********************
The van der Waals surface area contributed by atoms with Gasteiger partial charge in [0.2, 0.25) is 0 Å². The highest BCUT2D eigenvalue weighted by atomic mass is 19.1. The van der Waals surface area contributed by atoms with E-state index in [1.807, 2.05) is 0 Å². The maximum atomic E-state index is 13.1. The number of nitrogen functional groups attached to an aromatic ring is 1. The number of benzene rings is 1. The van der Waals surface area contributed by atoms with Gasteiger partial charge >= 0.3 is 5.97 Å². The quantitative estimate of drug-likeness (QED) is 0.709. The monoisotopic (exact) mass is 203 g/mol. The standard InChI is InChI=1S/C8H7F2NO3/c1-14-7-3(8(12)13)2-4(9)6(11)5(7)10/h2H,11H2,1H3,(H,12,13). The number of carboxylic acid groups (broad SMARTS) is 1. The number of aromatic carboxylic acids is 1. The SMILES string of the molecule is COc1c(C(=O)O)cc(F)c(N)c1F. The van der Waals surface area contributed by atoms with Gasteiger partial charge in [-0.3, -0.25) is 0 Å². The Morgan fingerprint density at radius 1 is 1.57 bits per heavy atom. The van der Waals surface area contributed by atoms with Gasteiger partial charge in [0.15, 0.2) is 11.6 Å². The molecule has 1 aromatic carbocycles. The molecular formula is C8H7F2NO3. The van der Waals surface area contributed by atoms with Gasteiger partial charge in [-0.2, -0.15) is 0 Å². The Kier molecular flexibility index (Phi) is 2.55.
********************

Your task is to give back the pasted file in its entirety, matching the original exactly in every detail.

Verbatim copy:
The van der Waals surface area contributed by atoms with Gasteiger partial charge in [0.2, 0.25) is 0 Å². The highest BCUT2D eigenvalue weighted by atomic mass is 19.1. The van der Waals surface area contributed by atoms with E-state index in [1.807, 2.05) is 0 Å². The maximum atomic E-state index is 13.1. The number of nitrogen functional groups attached to an aromatic ring is 1. The number of benzene rings is 1. The van der Waals surface area contributed by atoms with Gasteiger partial charge >= 0.3 is 5.97 Å². The quantitative estimate of drug-likeness (QED) is 0.709. The monoisotopic (exact) mass is 203 g/mol. The standard InChI is InChI=1S/C8H7F2NO3/c1-14-7-3(8(12)13)2-4(9)6(11)5(7)10/h2H,11H2,1H3,(H,12,13). The number of carboxylic acid groups (broad SMARTS) is 1. The number of aromatic carboxylic acids is 1. The SMILES string of the molecule is COc1c(C(=O)O)cc(F)c(N)c1F. The van der Waals surface area contributed by atoms with Gasteiger partial charge in [-0.3, -0.25) is 0 Å². The Morgan fingerprint density at radius 1 is 1.57 bits per heavy atom. The van der Waals surface area contributed by atoms with Gasteiger partial charge in [0.15, 0.2) is 11.6 Å². The molecule has 1 aromatic carbocycles. The molecular formula is C8H7F2NO3. The van der Waals surface area contributed by atoms with Gasteiger partial charge in [-0.2, -0.15) is 0 Å². The Kier molecular flexibility index (Phi) is 2.55.